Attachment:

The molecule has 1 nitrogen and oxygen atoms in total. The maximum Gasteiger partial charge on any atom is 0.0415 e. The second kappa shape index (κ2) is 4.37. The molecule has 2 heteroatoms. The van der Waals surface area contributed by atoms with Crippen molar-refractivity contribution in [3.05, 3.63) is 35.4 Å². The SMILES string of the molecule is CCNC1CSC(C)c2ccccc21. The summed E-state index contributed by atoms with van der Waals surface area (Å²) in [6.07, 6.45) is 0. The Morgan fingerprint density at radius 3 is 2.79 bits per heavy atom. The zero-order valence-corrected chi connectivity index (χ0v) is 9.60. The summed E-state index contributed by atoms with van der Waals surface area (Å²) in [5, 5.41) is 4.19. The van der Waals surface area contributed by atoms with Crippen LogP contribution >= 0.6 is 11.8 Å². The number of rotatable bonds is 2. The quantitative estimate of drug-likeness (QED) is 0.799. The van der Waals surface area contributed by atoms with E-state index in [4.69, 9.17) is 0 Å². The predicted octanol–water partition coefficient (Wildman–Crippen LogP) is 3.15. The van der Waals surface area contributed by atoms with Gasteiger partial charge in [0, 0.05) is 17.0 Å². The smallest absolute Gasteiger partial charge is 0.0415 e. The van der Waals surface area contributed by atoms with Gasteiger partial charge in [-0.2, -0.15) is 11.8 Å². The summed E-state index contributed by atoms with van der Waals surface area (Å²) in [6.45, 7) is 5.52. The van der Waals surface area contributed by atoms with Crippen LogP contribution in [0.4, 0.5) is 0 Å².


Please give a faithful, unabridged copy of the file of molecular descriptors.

The molecule has 1 nitrogen and oxygen atoms in total. The maximum Gasteiger partial charge on any atom is 0.0415 e. The second kappa shape index (κ2) is 4.37. The molecule has 2 heteroatoms. The van der Waals surface area contributed by atoms with Crippen molar-refractivity contribution in [3.05, 3.63) is 35.4 Å². The SMILES string of the molecule is CCNC1CSC(C)c2ccccc21. The summed E-state index contributed by atoms with van der Waals surface area (Å²) in [6.07, 6.45) is 0. The Morgan fingerprint density at radius 3 is 2.79 bits per heavy atom. The zero-order valence-corrected chi connectivity index (χ0v) is 9.60. The summed E-state index contributed by atoms with van der Waals surface area (Å²) in [5, 5.41) is 4.19. The van der Waals surface area contributed by atoms with Crippen LogP contribution >= 0.6 is 11.8 Å². The number of rotatable bonds is 2. The quantitative estimate of drug-likeness (QED) is 0.799. The van der Waals surface area contributed by atoms with E-state index in [4.69, 9.17) is 0 Å². The predicted octanol–water partition coefficient (Wildman–Crippen LogP) is 3.15. The van der Waals surface area contributed by atoms with Gasteiger partial charge in [0, 0.05) is 17.0 Å². The smallest absolute Gasteiger partial charge is 0.0415 e. The van der Waals surface area contributed by atoms with Gasteiger partial charge in [-0.2, -0.15) is 11.8 Å². The summed E-state index contributed by atoms with van der Waals surface area (Å²) in [6.45, 7) is 5.52. The van der Waals surface area contributed by atoms with Crippen LogP contribution in [0.4, 0.5) is 0 Å².